• Iain MacDonald

Expansion of Government Debt

Government debt has exploded over the past year with the need to provide support to both businesses and individuals hard hit by the Covid-19 virus.

Advanced economies’ debt has grown by over 25% to an average of over 120% of GDP (higher than after World War 2).

Global economies (including emerging countries) total debt level is slightly lower at 102% of GDP. Fortunately, the interest rate required to raise capital during this past year has been at historically low levels (i.e. less than 1% per annum).


To add further concern, this does not include "off balance sheet" obligations such as Medicare and Old Age Pensions (in the USA for example). This, however, does not mitigate the threat to global economies in the long term. There now will be enormous pressure by both Central banks and central governments to keep interest rates "lower for longer."


However, should there be unforeseen economic shocks such as stronger than expected GDP growth leading to inflationary pressure, this will inevitably lead to higher interest rates to combat inflation which in turn will put pressure on central governments to meet their long term debt repayment demands. At the other end of the spectrum, slower than anticipated growth will lead to lower tax revenue by governments which also puts strains on their ability to meet debt repayments.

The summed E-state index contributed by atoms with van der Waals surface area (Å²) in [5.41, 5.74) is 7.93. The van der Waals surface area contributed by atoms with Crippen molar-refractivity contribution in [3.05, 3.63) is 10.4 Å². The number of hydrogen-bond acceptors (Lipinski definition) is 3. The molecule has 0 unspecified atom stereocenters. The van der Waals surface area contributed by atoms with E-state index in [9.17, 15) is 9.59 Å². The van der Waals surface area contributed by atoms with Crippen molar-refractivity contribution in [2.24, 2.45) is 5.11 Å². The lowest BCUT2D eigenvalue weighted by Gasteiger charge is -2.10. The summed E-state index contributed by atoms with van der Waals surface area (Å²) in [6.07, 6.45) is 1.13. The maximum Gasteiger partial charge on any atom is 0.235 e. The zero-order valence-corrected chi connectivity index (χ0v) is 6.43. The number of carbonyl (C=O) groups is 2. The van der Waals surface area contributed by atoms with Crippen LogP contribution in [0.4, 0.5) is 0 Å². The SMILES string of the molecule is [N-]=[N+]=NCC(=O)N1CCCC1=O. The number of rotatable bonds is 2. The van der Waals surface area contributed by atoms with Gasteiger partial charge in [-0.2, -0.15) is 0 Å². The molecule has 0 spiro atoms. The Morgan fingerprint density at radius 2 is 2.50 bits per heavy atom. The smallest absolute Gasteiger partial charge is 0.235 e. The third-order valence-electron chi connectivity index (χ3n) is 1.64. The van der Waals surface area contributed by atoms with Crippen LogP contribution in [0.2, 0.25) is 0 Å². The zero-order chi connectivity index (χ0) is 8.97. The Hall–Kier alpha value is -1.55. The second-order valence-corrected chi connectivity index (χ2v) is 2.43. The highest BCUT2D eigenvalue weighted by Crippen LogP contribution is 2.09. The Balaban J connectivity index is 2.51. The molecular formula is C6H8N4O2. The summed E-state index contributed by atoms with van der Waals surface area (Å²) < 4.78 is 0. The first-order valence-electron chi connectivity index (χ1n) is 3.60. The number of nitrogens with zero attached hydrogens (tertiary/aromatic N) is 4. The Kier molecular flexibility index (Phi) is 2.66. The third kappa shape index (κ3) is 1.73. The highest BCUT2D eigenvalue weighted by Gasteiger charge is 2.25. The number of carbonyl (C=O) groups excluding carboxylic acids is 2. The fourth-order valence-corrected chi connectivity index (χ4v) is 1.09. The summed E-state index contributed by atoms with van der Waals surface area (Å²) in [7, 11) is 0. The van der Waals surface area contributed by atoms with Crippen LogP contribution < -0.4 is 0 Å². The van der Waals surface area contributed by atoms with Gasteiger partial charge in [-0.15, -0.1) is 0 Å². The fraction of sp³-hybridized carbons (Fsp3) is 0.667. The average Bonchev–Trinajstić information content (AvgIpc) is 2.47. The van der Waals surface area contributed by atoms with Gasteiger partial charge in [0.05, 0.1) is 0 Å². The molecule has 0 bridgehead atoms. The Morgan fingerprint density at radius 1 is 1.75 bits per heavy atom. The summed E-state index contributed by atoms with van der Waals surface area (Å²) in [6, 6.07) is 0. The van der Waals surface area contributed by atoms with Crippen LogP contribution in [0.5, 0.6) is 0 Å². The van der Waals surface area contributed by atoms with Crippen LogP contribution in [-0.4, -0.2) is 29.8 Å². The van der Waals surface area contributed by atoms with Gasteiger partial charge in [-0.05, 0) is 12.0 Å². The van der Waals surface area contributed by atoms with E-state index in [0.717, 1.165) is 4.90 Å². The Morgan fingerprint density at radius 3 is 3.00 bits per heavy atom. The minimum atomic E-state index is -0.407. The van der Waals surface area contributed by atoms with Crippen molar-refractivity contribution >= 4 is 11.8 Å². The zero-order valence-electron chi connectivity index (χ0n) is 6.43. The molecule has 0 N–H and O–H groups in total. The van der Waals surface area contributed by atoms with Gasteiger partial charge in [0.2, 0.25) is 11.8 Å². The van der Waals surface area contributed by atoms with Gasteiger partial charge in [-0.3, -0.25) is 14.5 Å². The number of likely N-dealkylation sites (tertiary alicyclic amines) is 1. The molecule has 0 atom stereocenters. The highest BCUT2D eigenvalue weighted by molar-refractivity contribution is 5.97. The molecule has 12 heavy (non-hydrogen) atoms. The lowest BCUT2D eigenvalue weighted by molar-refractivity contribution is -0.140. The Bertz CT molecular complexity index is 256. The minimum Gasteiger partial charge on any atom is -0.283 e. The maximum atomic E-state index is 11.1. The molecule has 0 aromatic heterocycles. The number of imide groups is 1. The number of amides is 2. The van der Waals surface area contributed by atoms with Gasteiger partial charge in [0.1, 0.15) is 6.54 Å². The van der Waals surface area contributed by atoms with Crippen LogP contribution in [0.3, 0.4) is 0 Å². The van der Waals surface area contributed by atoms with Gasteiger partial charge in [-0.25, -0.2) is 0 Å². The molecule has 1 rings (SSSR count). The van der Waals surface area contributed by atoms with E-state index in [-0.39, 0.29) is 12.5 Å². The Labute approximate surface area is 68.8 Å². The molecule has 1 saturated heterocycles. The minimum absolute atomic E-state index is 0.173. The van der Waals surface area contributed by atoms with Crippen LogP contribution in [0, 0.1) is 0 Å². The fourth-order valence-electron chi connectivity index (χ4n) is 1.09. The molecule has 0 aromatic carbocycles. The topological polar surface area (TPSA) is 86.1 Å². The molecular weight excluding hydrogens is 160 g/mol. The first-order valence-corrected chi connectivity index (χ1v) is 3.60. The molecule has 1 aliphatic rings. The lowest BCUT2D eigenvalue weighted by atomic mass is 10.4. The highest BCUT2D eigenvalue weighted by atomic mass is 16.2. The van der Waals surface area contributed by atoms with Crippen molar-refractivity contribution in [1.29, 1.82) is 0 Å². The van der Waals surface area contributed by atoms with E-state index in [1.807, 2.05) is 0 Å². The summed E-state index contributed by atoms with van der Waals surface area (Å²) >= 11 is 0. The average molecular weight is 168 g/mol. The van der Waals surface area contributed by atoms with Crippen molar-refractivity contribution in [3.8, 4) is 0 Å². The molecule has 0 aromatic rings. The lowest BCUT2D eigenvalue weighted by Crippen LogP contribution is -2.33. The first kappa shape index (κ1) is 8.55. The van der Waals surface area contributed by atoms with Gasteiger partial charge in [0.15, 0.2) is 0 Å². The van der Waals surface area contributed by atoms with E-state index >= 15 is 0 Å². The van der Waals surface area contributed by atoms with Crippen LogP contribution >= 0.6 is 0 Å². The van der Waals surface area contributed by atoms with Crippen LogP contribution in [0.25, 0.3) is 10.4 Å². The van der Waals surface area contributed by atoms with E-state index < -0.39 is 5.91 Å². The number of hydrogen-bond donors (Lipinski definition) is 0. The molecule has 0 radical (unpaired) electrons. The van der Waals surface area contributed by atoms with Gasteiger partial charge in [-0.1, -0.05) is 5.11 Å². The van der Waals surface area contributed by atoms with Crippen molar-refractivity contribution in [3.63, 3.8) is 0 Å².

While almost no one is paying much attention to this issue at present in lieu of concerns in front of our face, this can present a significant risk to global economies should we encounter either too strong or too weak economic growth in the future. Most mainstream economists do not view this as a major "systemic”risk, although these same economists seldom stray from "normalized" economic returns. Financing does matter. An individual can not manage their household and a corporation can not manage their balance sheets carrying excess debt for prolonged periods of time. Governments, while they do have the ability to raise taxes or "print money" through their Central banks nonetheless are faced with similar challenges. Weak economic growth like the 1930's or strong inflationary growth like the 1970s will create major obstacles for governments globally in future. At some point, hopefully not too far in the future, citizens should pressure their governments to focus on reining in spending to protect future generations.



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